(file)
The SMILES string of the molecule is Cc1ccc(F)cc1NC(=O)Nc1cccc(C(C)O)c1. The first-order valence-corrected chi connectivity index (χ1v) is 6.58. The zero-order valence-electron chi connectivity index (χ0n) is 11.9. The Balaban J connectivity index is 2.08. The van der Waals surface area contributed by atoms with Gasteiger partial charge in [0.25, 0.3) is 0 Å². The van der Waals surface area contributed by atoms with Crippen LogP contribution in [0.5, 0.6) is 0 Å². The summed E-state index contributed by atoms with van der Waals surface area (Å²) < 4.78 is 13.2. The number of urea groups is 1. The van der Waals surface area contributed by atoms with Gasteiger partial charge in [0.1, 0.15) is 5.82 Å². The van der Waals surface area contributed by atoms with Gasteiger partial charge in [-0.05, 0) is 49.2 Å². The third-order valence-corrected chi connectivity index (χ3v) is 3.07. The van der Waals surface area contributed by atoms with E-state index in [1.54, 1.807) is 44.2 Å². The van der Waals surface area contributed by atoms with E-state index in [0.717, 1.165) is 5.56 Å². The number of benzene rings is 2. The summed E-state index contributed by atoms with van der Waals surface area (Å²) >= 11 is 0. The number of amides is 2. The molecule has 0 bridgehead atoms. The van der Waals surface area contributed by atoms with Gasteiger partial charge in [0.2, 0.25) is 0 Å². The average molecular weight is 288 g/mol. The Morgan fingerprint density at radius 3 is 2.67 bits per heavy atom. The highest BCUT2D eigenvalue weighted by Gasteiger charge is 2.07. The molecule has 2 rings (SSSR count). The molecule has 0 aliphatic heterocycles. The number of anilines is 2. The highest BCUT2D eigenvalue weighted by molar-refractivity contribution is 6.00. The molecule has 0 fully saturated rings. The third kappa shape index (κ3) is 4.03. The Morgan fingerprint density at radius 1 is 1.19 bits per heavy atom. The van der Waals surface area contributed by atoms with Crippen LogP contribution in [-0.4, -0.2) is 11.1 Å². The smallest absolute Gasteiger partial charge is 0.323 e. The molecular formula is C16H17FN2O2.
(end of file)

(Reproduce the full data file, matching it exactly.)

The SMILES string of the molecule is Cc1ccc(F)cc1NC(=O)Nc1cccc(C(C)O)c1. The first-order valence-corrected chi connectivity index (χ1v) is 6.58. The zero-order valence-electron chi connectivity index (χ0n) is 11.9. The Balaban J connectivity index is 2.08. The van der Waals surface area contributed by atoms with Gasteiger partial charge in [0.25, 0.3) is 0 Å². The van der Waals surface area contributed by atoms with Crippen LogP contribution in [0.5, 0.6) is 0 Å². The summed E-state index contributed by atoms with van der Waals surface area (Å²) < 4.78 is 13.2. The number of urea groups is 1. The van der Waals surface area contributed by atoms with Gasteiger partial charge in [0.1, 0.15) is 5.82 Å². The van der Waals surface area contributed by atoms with Gasteiger partial charge in [-0.05, 0) is 49.2 Å². The third-order valence-corrected chi connectivity index (χ3v) is 3.07. The van der Waals surface area contributed by atoms with E-state index in [1.54, 1.807) is 44.2 Å². The van der Waals surface area contributed by atoms with E-state index in [0.717, 1.165) is 5.56 Å². The number of benzene rings is 2. The summed E-state index contributed by atoms with van der Waals surface area (Å²) >= 11 is 0. The number of amides is 2. The molecule has 0 bridgehead atoms. The van der Waals surface area contributed by atoms with Gasteiger partial charge in [0.2, 0.25) is 0 Å². The average molecular weight is 288 g/mol. The Morgan fingerprint density at radius 3 is 2.67 bits per heavy atom. The highest BCUT2D eigenvalue weighted by Gasteiger charge is 2.07. The molecule has 2 rings (SSSR count). The molecule has 0 aliphatic heterocycles. The number of anilines is 2. The highest BCUT2D eigenvalue weighted by molar-refractivity contribution is 6.00. The molecule has 0 fully saturated rings. The third kappa shape index (κ3) is 4.03. The Morgan fingerprint density at radius 1 is 1.19 bits per heavy atom. The van der Waals surface area contributed by atoms with Crippen LogP contribution in [-0.4, -0.2) is 11.1 Å². The smallest absolute Gasteiger partial charge is 0.323 e. The molecular formula is C16H17FN2O2.